Sunday, October 31, 2010

I am a Start-Up Pirate.

This article posted by Arrington at TechCrunch, and the link to Glenn's blog maybe the best writing I've come across this year.

The timing of this article is almost perfect.

For the past week, I've been begging some very talented Waterloo undergraduate "Co-op Students" (Canadian term for interns) to join Kontagent. Our very own pirate ship. (Read the above linked article to understand the statement - but if you don't read it, here it is: Pirates = Risk Taking Entrepreneurs)

Begging. Yes. Begging.


Because these are the very best of the brightest students.

Almost in every case in this upcoming term, these students have multiple offers from Facebook, Google, Microsoft, Amazon, Mozilla, [insert elite brand name here].


Often paying WAY more than we could ever afford.

I personally fly+drive to Waterloo. Waterloo is 1.5 hours drive away from the closest international airport in Toronto.


Because students, Canadian students especially, and most people in general don't know what its like to be a Pirate.

That and because these students are f'ing amazingly talented -- and worth every hour that I volenteer to speak at Waterloo to hopefully (selfishly) inspire these students to do a startup, and hopefully join Kontagent one day.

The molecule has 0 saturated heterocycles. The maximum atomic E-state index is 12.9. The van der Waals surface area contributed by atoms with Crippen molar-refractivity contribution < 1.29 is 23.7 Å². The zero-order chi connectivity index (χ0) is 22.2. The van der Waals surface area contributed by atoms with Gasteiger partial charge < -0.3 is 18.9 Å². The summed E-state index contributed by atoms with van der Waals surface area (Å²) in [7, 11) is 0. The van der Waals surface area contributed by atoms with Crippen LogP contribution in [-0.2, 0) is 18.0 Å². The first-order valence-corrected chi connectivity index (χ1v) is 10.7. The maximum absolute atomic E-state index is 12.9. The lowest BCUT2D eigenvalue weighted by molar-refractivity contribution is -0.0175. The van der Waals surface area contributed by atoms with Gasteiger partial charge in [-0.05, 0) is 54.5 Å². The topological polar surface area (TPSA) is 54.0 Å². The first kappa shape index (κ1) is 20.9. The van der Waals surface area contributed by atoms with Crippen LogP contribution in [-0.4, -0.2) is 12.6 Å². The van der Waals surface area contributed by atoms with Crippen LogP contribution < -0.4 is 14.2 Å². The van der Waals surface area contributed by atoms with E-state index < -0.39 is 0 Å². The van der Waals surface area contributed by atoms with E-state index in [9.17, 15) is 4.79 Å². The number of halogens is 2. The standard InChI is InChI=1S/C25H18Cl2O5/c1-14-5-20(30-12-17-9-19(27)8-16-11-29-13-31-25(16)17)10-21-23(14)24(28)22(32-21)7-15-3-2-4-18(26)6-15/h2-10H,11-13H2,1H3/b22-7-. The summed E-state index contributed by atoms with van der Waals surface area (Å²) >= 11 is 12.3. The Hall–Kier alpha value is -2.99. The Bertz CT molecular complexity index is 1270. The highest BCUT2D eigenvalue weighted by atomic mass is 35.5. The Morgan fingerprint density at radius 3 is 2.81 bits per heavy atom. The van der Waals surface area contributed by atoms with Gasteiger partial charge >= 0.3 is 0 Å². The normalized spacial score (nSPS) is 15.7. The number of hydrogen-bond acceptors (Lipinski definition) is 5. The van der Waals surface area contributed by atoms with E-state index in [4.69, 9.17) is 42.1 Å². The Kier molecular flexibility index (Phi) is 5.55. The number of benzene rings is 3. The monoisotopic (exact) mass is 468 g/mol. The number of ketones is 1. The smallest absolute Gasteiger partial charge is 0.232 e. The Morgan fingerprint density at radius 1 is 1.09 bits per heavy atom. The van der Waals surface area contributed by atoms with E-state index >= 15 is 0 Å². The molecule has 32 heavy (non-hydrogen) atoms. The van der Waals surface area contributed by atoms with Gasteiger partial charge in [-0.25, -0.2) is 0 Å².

But a pirate's life is a hard life. It means making sacrifices like less pay, longer hours, more stress.

But so many of us are condition in school to take the straight and narrow, easy way out -- of hard-work to guaranteed success.

But for Pirates, its about the risk -- and the love of risk. As Michael said in his article in TechCrunch -- the RISK IS THE REWARD. Its knowing that everything you do makes an immediate impact. Its the thrill of uncertainty of not knowing if you're going to crash and burn or if you'll change the world.

Everytime I go into battle for top co-op student talent at Waterloo, I sell the adventure. Sometimes I win. Sometimes I lose to the security blanket of working at Google.

But its worth it.

Because every student I rescue from the pits of the guaranteed "success" of working at a good big firm. I (selfishly) create an opportunity for a student to become an entrepreneur (that may one day graduate and come work for our company and not some generic super successful brand name tech company).

That and I often get some amazing talent that makes a huge difference in the company.

So there you have it. This is why I love my life. Its because I get to be a modern day pirate -- every single day.

If there was ever a formula to my "success" its this:

My Life = Pirates Life = A Hard Life = A Awesome Life = Eternal Happiness.

And this is why I think my life is awesome, and why I love every day of my life since I started being a baseball card pirate when I was 13 years old selling baseball cards to my friends in the school yard. :)


Posted via email from Albert Lai's Quick Blog


  1. I agree that many Waterloo students are overly risk-averse, and I appreciate the effects that increasingly aggressive startup recruiting (including your own efforts) have had on changing the perception of startups to students. Kudos.